Earlier in the week an investment group stepped forward with plans to rename bankrupt Icelandic airline WOW Air to WAB and relaunch operations. That plan may be preempted by a different investment group, however. Icelandic media now reports that “an American aircraft operator has purchased all assets related to flight operations from the bankrupt estate of WoW air – paying handsomely and in full, up-front.” With those assets in hand the unnamed investors could be in a position to return to flight quickly.
While names of the investors are not being released the bankruptcy administrator confirms that the transaction completed. With everything from flight manuals to spare parts to uniforms to the online branding experiences covered, a new owner would be well suited for a quick return to the skies. Securing aircraft leases and an operating certificate would still be necessary, but the other property gives the new investor a significant head start.
One potential road block in this plan comes from Icelandic law with respect to foreign ownership of an airline. Act No 34/1991 Article 4, Paragraph 3 requires that the majority of shares remain under control of the Island’s residents. Or by individuals domiciles in other European Economic Area countries.
3. The combined share of non-residents in Icelandic airline companies may not at any time exceed 49%. Individuals domiciled in another member state of the European Economic Area and legal persons there domiciled are exempted from the provisions of this subparagraph.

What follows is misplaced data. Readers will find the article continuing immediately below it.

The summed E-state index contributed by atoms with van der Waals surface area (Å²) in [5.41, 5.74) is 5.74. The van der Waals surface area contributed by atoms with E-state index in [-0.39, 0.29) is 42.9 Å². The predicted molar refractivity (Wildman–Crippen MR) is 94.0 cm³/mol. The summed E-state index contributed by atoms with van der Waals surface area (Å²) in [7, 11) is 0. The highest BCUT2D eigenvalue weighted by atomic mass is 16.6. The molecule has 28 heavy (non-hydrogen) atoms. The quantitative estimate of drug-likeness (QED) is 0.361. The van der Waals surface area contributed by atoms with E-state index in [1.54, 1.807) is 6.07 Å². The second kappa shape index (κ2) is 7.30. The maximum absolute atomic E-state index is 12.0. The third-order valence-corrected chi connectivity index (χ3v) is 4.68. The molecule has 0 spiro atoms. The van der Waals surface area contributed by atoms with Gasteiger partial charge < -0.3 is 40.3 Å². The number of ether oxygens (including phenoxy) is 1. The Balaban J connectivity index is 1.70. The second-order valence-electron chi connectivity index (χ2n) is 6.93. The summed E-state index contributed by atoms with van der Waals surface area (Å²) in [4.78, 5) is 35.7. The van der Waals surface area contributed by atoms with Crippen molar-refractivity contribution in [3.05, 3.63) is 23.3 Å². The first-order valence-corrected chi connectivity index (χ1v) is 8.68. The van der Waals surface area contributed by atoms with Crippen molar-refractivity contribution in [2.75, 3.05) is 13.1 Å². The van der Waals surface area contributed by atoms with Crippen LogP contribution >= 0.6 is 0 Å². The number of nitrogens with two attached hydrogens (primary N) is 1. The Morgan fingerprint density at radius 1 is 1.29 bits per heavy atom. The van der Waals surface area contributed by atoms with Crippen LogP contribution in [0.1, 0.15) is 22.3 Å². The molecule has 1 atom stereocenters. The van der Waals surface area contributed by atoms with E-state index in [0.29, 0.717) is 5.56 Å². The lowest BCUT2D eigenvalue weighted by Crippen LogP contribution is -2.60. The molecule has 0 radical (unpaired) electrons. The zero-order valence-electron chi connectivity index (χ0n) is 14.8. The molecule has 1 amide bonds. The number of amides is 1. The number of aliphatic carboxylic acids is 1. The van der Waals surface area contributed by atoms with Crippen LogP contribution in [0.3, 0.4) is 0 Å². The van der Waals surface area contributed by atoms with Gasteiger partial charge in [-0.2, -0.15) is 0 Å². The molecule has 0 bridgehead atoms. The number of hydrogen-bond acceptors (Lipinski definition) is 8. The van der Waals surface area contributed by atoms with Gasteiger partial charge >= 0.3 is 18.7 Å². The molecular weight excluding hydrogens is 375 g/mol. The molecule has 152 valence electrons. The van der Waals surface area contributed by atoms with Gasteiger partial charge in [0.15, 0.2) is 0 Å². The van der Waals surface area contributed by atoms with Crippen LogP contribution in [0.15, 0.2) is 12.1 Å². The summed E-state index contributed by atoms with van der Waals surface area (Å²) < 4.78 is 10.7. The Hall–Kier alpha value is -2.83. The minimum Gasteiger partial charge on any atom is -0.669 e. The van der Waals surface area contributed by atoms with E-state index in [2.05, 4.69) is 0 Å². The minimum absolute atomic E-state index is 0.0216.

If the investment truly is from an American company this poses a problem for the operation.
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Even with the transaction completed there is no guarantee of a return to flight for the bright pink planes. More than once in history a bankrupt airline’s marketing assets have changed hands without a successful relaunch. Though with this deal including spare parts and flight operations manuals, the odds are somewhat higher.
And, unlike the news earlier this week, details on this transaction are confirmed as completed and not dependent on additional outside financing, at least at this step. If the investors need local shareholders to join their operation that could change the financial demands of the deal.
Also, the risk and uncertainty of the transatlantic market has not improved much since the carrier collapsed. A slower growth trajectory might give better chances for success, but that is far from a certainty.
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